In February of 2007, I heard that the league was soliciting applications for a fund to help former players who had been diagnosed with dementia and Alzheimer’s, what was known as the 88 Plan. I knew instantly that that was going to be their downfall. Their strategy had always been to discredit the data or the methods of every study that had linked football with cognitive impairments. And here they were collecting the data—they were blessing the data.

And I knew that once the number of people in the plan reached a certain point, about sixty or eighty, there would be a decent sample to analyze, in terms of at what age these players were starting to show signs of dementia. I needed to wait. But I always had in the back of my mind, “I can’t wait to get my hands on that list.”

In January of 2009 I found out that the number of players in the plan was ninety-five. A little while later I was on the beach in Puerto Rico, with my wife. I should have been more with my wife, but I was thinking about this stuff—I just knew I was on to something. And I started sketching the numbers out on this little Marriott pad, literally while I was on the beach. I was doodling around—if there’s this many people alive, what would the curve look like?

When I got home, I started calling as many people as I could, trying to find out who was in the plan. It wasn’t that I needed the names themselves, but it was important to know the players’ birth years, to get a sense of how old they were when they started to experience dementia. I thought somebody would just leak the list to me, but holy shit was that thing locked down. It was virtually impossible; you always heard the same small group of names. Eventually, I pieced together sixteen, and that was actually enough to have a pretty good idea of what was going on. You could basically know what the age-distribution curve was going to look like.

So the next question was, what’s the denominator? How many retired players are alive? I knew that there were about 13,000 living ex-players, so I sketched out a reasonable estimate of their age groups. I also happen to have a good friend who has the best biographical data on athletes of anybody, so with his help I got those numbers almost exact.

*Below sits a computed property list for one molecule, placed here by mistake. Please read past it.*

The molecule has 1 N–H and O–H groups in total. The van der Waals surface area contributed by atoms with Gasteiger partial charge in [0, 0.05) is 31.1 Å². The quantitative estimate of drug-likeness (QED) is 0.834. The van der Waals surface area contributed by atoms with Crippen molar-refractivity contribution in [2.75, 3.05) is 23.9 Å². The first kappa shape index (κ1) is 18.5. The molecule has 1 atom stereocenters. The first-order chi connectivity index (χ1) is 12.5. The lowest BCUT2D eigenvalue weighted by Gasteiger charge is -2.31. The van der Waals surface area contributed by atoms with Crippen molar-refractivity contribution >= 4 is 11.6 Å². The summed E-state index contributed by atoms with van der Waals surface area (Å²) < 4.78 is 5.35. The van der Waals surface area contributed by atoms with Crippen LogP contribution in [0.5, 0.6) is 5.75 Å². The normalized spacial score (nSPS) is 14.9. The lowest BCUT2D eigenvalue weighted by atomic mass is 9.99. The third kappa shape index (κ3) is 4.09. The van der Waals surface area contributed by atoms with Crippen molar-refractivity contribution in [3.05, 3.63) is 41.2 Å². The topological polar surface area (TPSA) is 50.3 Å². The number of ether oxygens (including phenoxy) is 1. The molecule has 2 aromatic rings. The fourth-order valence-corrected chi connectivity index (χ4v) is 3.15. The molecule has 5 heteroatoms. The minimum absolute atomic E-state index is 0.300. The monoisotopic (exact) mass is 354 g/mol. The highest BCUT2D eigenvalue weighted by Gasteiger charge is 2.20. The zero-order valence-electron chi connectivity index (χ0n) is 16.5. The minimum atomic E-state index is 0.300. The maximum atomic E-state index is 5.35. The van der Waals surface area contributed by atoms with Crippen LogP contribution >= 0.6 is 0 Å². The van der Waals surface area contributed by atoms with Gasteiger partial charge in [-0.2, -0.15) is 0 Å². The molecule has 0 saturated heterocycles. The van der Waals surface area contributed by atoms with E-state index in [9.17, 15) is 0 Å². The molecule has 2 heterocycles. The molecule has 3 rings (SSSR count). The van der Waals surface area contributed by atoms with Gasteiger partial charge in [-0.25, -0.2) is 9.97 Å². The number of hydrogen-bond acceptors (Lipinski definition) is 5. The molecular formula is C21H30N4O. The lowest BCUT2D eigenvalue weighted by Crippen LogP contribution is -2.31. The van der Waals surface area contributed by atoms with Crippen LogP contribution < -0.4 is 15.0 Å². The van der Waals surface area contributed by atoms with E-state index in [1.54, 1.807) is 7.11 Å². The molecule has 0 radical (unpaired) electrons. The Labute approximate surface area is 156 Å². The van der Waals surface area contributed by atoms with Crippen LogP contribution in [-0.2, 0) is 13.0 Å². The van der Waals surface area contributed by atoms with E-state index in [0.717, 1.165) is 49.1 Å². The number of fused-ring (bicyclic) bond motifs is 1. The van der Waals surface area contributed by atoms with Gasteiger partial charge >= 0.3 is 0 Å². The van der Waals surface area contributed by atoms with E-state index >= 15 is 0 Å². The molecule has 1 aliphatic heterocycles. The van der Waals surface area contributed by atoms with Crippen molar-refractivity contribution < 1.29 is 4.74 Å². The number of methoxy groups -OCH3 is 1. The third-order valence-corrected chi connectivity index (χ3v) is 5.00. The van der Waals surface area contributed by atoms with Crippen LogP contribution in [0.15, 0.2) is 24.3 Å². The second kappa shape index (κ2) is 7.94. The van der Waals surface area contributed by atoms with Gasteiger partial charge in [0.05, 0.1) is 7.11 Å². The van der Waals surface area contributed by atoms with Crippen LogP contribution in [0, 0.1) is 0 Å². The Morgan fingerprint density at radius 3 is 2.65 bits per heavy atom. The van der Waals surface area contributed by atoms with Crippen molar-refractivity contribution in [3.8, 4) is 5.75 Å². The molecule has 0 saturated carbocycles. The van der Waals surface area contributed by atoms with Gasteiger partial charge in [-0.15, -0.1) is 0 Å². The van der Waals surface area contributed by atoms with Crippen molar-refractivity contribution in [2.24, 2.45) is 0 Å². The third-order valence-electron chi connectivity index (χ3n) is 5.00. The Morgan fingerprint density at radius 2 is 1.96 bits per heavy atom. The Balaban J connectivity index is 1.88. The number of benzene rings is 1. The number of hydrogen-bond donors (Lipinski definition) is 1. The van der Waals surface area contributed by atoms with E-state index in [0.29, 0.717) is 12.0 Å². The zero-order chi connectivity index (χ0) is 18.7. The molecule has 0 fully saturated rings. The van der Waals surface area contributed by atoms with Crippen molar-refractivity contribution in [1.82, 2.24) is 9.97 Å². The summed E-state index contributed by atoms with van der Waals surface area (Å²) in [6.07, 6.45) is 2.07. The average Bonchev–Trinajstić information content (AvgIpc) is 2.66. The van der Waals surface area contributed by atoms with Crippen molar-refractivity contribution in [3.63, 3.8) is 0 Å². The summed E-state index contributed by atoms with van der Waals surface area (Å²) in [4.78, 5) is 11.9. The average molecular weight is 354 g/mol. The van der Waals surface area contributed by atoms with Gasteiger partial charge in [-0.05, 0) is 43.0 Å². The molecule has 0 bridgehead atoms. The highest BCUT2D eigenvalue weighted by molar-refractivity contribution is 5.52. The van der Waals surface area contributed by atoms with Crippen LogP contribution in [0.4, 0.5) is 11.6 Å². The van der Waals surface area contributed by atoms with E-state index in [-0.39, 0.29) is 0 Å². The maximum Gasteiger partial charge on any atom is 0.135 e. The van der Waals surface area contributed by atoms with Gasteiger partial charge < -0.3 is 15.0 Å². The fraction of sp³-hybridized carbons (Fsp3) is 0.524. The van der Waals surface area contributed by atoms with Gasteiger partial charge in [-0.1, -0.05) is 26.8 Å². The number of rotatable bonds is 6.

The rates I got actually weren’t that alarming. But the real breakthrough came later when I noticed that the plan was only open to vested players, those who had played four or five years in the league. So the denominator just plummeted, and the rates of dementia went whooosh.

By August of 2009, we were getting ready to try to figure out how to publish this—“data proves,” or “suggests,” or “indicates,” whatever verb we were going to end up comfortable with. And then somebody leaked me the Michigan study, a phone survey commissioned by the NFL that showed these dramatically elevated rates of Alzheimer’s and memory impairments among former NFL players. It was a different data set, but it proved what I had been noodling with. The numbers were almost identical. Basically, the NFL scooped me. Their own study scooped me. When we published that story, people finally understood.

We published my 88 Plan analysis a few months later, after the lawyer for the players’ union did his own noodling with some numbers, and came out saying everything’s fine. Well, it was totally fucked up. His numbers were wrong, and his analysis was wrong. And I could tell that instantly, as soon as the person who leaked it to me handed it to me, because I had studied it myself.

Dispassion Drives People Crazy

One of the challenges throughout was how to take otherwise dry material and turn it into something humane, to put a face on it. Most of the time, those faces were women. I realized pretty early that it was the men who lived the dreams, and the women who lived the nightmares. Their husbands were either brain-damaged or brainwashed, but the women got it. And so I used them to understand, to learn, to find out more.

At the same time, none of them ever said, or even suggested, that football should not be played. None of them ever said, “I hate football.” Eleanor Perfetto, whose husband has degenerative dementia, said, “Hey, I’m a football fan.” Linda Sanchez, the congresswoman who starred at the hearings, said she’s a football fan. They’re all fans; they don’t want it to go away. They just want it to be less stupid.

Greg Marx is an adjunct lecturer at The Medill School and a facilitator with The OpEd Project. She served as an editorial board member, columnist, library director, and No. 2 in the features department of the Chicago Sun-Times.